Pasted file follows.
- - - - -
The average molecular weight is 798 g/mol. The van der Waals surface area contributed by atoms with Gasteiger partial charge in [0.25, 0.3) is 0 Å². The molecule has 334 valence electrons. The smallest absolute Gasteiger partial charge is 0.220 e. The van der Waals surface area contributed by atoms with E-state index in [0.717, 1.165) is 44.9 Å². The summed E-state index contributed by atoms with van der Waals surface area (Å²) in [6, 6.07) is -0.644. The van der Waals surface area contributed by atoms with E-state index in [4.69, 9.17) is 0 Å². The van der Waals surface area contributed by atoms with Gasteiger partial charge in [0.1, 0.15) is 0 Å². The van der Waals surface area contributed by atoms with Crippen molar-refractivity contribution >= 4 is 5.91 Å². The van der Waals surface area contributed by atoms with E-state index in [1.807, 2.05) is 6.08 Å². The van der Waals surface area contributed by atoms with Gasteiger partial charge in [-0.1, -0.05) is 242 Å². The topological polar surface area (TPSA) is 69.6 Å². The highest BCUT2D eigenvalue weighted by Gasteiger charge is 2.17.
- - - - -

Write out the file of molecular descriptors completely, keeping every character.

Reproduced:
The average molecular weight is 798 g/mol. The van der Waals surface area contributed by atoms with Gasteiger partial charge in [0.25, 0.3) is 0 Å². The molecule has 334 valence electrons. The smallest absolute Gasteiger partial charge is 0.220 e. The van der Waals surface area contributed by atoms with E-state index in [0.717, 1.165) is 44.9 Å². The summed E-state index contributed by atoms with van der Waals surface area (Å²) in [6, 6.07) is -0.644. The van der Waals surface area contributed by atoms with E-state index in [4.69, 9.17) is 0 Å². The van der Waals surface area contributed by atoms with Gasteiger partial charge in [0.1, 0.15) is 0 Å². The van der Waals surface area contributed by atoms with Crippen molar-refractivity contribution >= 4 is 5.91 Å². The van der Waals surface area contributed by atoms with E-state index in [1.807, 2.05) is 6.08 Å². The van der Waals surface area contributed by atoms with Gasteiger partial charge in [-0.1, -0.05) is 242 Å². The topological polar surface area (TPSA) is 69.6 Å². The highest BCUT2D eigenvalue weighted by Gasteiger charge is 2.17.